Bottom Line: Investors are right to shrug off price tag
FACEBOOK’S $19bn (£11.4bn) payment for instant messaging service Whatsapp knocked many market watchers sideways. Those numbers see the start-up of just 55 employees valued at more than American Airlines or Ralph Lauren. But Zuckerberg isn’t here for Whatsapp’s profitability – it charges users 99 cents just once a year – he wants its market share.
There are plenty of other messaging services out there, but none match Whatsapp for sheer user volumes. It commands 450m monthly users around the world, with 320m active users each day, and has eaten away traditional text messaging services.
Shopping sprees by web giants aren’t new. This week we saw Google disclose more about its new investment arm, Google Capital, and over the last five years the company, once famous for just search, has picked up around 100 other companies. Newly installed Microsoft CEO Satya Nadella is also trying to reposition, looking to move the software giant towards consumer tech. But even if all does go wrong with Whatsapp, then the blow to Facebook shouldn’t be too bad.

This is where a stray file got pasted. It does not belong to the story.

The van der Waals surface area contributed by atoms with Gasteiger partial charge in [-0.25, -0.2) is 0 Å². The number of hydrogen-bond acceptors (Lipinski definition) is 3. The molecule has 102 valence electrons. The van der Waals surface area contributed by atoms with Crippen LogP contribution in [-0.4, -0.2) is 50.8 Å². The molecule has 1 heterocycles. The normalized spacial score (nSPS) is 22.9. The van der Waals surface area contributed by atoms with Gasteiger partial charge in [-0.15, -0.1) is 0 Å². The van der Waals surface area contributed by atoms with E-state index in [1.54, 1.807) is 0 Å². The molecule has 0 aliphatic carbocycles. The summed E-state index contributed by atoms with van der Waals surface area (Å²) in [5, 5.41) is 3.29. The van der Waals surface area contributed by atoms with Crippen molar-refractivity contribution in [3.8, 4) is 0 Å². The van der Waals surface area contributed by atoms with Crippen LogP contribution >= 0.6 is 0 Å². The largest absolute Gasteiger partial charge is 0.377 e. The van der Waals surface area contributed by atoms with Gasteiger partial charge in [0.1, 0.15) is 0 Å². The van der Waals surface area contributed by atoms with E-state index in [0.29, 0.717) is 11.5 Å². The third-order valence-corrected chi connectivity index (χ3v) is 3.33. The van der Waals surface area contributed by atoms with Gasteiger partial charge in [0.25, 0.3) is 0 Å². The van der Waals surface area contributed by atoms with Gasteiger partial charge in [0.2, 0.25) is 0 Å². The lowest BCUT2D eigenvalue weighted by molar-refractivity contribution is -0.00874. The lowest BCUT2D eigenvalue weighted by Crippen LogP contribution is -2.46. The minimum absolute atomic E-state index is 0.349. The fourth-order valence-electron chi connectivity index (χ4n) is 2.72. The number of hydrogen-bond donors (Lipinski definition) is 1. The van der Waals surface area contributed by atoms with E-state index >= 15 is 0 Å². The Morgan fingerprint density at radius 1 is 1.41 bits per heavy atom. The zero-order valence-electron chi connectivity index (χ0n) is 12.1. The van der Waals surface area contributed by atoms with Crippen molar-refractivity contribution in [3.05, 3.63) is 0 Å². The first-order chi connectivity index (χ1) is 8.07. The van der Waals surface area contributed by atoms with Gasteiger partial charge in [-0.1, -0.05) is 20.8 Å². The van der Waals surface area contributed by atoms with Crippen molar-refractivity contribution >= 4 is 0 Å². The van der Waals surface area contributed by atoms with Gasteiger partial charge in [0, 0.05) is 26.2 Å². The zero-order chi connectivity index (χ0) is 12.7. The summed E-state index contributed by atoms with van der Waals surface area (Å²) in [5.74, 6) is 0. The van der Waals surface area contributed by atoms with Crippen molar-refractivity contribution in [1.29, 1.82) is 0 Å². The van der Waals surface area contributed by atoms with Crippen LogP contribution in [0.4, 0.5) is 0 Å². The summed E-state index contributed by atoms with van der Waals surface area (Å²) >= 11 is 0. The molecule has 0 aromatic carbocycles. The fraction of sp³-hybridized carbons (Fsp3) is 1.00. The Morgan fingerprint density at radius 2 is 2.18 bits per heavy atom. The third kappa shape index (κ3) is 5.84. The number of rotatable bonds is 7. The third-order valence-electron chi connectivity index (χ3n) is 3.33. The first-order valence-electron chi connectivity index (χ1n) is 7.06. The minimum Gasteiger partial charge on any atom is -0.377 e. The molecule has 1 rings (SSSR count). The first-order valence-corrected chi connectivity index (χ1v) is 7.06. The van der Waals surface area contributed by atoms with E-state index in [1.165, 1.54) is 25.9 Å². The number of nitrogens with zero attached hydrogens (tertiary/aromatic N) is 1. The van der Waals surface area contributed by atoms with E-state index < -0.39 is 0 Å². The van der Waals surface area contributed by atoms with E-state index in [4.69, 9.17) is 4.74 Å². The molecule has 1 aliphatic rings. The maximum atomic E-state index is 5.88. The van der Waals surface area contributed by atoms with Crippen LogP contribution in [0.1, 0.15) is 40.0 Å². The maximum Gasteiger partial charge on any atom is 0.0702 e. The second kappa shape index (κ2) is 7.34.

This is a heavy stock deal – $12bn in shares, $3bn in restricted stock plus $4bn cash – and investors proved yesterday that they don’t care about being diluted. Whatever you think Whatsapp is worth, a $4bn hit to its suitor’s balance sheet is much more palatable. The resulting dilution is equal to around $6 off the value of each share. But investors welcomed the deal, meaning instead of falling 8.8 per cent, shares touched a record trading high. The internet is consolidating and Zuckerberg wants to be king. Whatsapp’s price tag is just part of his mission to prove he deserves the crown.